‘To Google’ has become the method by which nearly all of us (companies included) acquire new information – whether that’s news, reviews, opinion or reports. A constantly evolving algorithm, now assumes the role once taken by our daily newspaper. This algorithm decides what we should be presented with and what should be consigned to page 36 of the search results.
Google has always organised and prioritised the world’s information, holding huge sway over what the lazy researcher will discover and be influenced by first. Now with the latest ruling on the ‘right to be forgotten’ – the European court ruling that says individuals have a right to demand the erasure of links to information about them that is old or irrelevant – it also needs to judge what people have a right to know. Search companies are wrestling with how to handle European requests to delete content from search engines. Since this ruling much has been stated about the potential abuse of this ‘right’ by ill reputed companies, tyrannical regimes, or individuals with questionable pasts.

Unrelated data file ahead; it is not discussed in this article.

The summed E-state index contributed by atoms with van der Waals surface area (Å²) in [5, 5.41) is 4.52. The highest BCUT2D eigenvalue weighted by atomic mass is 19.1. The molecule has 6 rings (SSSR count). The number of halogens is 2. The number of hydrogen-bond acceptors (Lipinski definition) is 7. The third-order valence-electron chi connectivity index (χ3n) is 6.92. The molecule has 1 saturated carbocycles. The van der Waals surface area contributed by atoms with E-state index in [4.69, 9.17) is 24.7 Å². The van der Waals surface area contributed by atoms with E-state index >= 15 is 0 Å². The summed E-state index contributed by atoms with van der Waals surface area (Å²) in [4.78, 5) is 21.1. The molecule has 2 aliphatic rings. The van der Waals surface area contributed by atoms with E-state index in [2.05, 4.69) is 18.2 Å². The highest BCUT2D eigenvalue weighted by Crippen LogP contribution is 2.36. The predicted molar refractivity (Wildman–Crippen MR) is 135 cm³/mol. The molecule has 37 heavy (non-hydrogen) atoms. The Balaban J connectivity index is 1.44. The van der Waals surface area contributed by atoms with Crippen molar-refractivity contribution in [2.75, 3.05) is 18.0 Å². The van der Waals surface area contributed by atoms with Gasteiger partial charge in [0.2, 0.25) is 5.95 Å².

Historically the gatekeepers of ‘public interest’ have been the media. The crucial difference between Google and those organisations is that the press has been regulated to ensure that ‘public interest’ is in fact in the public interest. Google already has huge sway over what information we are presented with first and can source online and as such has immense power over public opinion. Now it not only has sway over what is presented first, but what is presented at all.
Google’s motto, ‘Don’t be evil’, is probably one of the most famous corporate adages of the modern era. Given the recent speculation around how the ‘right to be forgotten’ ruling could impact public opinion, as well as the company’s recent acquisition, it seems Google may have a challenging time ahead to uphold this mission.
This post was written by Rebecca Ball, Account Manager, LEWIS PR